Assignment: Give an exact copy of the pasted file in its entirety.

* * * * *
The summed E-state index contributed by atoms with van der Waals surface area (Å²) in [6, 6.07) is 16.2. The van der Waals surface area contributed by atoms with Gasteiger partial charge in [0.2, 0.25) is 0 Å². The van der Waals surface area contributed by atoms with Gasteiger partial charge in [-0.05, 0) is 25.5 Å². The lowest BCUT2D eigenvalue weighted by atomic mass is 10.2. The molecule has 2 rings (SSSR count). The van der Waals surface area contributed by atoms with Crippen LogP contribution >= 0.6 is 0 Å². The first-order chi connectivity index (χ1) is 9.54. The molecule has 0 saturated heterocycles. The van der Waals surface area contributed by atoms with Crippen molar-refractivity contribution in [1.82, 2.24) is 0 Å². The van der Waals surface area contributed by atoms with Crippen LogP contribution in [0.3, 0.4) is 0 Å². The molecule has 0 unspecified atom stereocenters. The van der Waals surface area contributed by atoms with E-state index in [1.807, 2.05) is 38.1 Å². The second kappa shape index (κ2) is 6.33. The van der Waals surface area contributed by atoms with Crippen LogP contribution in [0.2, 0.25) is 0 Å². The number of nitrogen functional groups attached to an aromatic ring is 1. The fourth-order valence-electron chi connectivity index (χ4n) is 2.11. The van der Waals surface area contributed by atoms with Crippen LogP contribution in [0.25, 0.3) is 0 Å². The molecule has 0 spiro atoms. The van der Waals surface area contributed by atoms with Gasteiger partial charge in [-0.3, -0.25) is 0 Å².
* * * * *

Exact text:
The summed E-state index contributed by atoms with van der Waals surface area (Å²) in [6, 6.07) is 16.2. The van der Waals surface area contributed by atoms with Gasteiger partial charge in [0.2, 0.25) is 0 Å². The van der Waals surface area contributed by atoms with Gasteiger partial charge in [-0.05, 0) is 25.5 Å². The lowest BCUT2D eigenvalue weighted by atomic mass is 10.2. The molecule has 2 rings (SSSR count). The van der Waals surface area contributed by atoms with Crippen LogP contribution >= 0.6 is 0 Å². The first-order chi connectivity index (χ1) is 9.54. The molecule has 0 saturated heterocycles. The van der Waals surface area contributed by atoms with Crippen molar-refractivity contribution in [1.82, 2.24) is 0 Å². The van der Waals surface area contributed by atoms with Crippen LogP contribution in [0.3, 0.4) is 0 Å². The molecule has 0 unspecified atom stereocenters. The van der Waals surface area contributed by atoms with E-state index in [1.807, 2.05) is 38.1 Å². The second kappa shape index (κ2) is 6.33. The van der Waals surface area contributed by atoms with Crippen LogP contribution in [0.2, 0.25) is 0 Å². The number of nitrogen functional groups attached to an aromatic ring is 1. The fourth-order valence-electron chi connectivity index (χ4n) is 2.11. The van der Waals surface area contributed by atoms with Crippen LogP contribution in [0.25, 0.3) is 0 Å². The molecule has 0 spiro atoms. The van der Waals surface area contributed by atoms with Gasteiger partial charge in [-0.3, -0.25) is 0 Å².